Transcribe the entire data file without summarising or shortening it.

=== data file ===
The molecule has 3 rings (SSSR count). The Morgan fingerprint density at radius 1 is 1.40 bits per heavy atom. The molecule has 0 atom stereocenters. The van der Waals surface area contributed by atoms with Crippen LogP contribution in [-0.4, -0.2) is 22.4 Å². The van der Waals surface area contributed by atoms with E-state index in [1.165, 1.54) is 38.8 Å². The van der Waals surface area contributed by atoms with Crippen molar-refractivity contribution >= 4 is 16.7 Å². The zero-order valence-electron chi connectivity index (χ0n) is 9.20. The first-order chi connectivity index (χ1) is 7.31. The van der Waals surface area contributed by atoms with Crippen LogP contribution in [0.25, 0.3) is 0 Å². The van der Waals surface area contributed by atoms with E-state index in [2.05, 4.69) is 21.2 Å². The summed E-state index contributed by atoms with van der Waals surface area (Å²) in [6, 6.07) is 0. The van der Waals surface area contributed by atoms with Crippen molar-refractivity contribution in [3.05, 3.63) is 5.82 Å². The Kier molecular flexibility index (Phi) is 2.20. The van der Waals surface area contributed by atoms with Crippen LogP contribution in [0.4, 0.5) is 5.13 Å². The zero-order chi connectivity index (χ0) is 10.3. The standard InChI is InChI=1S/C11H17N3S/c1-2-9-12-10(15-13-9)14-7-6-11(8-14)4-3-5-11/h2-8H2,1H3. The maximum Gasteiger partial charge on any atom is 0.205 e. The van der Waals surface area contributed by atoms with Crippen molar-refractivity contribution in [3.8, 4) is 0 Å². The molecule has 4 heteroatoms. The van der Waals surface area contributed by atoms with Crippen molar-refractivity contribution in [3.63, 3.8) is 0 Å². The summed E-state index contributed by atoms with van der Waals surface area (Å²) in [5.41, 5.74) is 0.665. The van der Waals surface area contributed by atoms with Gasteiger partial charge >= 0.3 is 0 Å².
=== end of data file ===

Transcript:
The molecule has 3 rings (SSSR count). The Morgan fingerprint density at radius 1 is 1.40 bits per heavy atom. The molecule has 0 atom stereocenters. The van der Waals surface area contributed by atoms with Crippen LogP contribution in [-0.4, -0.2) is 22.4 Å². The van der Waals surface area contributed by atoms with E-state index in [1.165, 1.54) is 38.8 Å². The van der Waals surface area contributed by atoms with Crippen molar-refractivity contribution >= 4 is 16.7 Å². The zero-order valence-electron chi connectivity index (χ0n) is 9.20. The first-order chi connectivity index (χ1) is 7.31. The van der Waals surface area contributed by atoms with Crippen LogP contribution in [0.25, 0.3) is 0 Å². The van der Waals surface area contributed by atoms with E-state index in [2.05, 4.69) is 21.2 Å². The summed E-state index contributed by atoms with van der Waals surface area (Å²) in [6, 6.07) is 0. The van der Waals surface area contributed by atoms with Crippen molar-refractivity contribution in [3.05, 3.63) is 5.82 Å². The Kier molecular flexibility index (Phi) is 2.20. The van der Waals surface area contributed by atoms with Crippen LogP contribution in [0.4, 0.5) is 5.13 Å². The zero-order chi connectivity index (χ0) is 10.3. The standard InChI is InChI=1S/C11H17N3S/c1-2-9-12-10(15-13-9)14-7-6-11(8-14)4-3-5-11/h2-8H2,1H3. The maximum Gasteiger partial charge on any atom is 0.205 e. The van der Waals surface area contributed by atoms with Crippen molar-refractivity contribution in [3.8, 4) is 0 Å². The molecule has 4 heteroatoms. The van der Waals surface area contributed by atoms with Crippen molar-refractivity contribution in [3.63, 3.8) is 0 Å². The summed E-state index contributed by atoms with van der Waals surface area (Å²) in [5.41, 5.74) is 0.665. The van der Waals surface area contributed by atoms with Gasteiger partial charge >= 0.3 is 0 Å².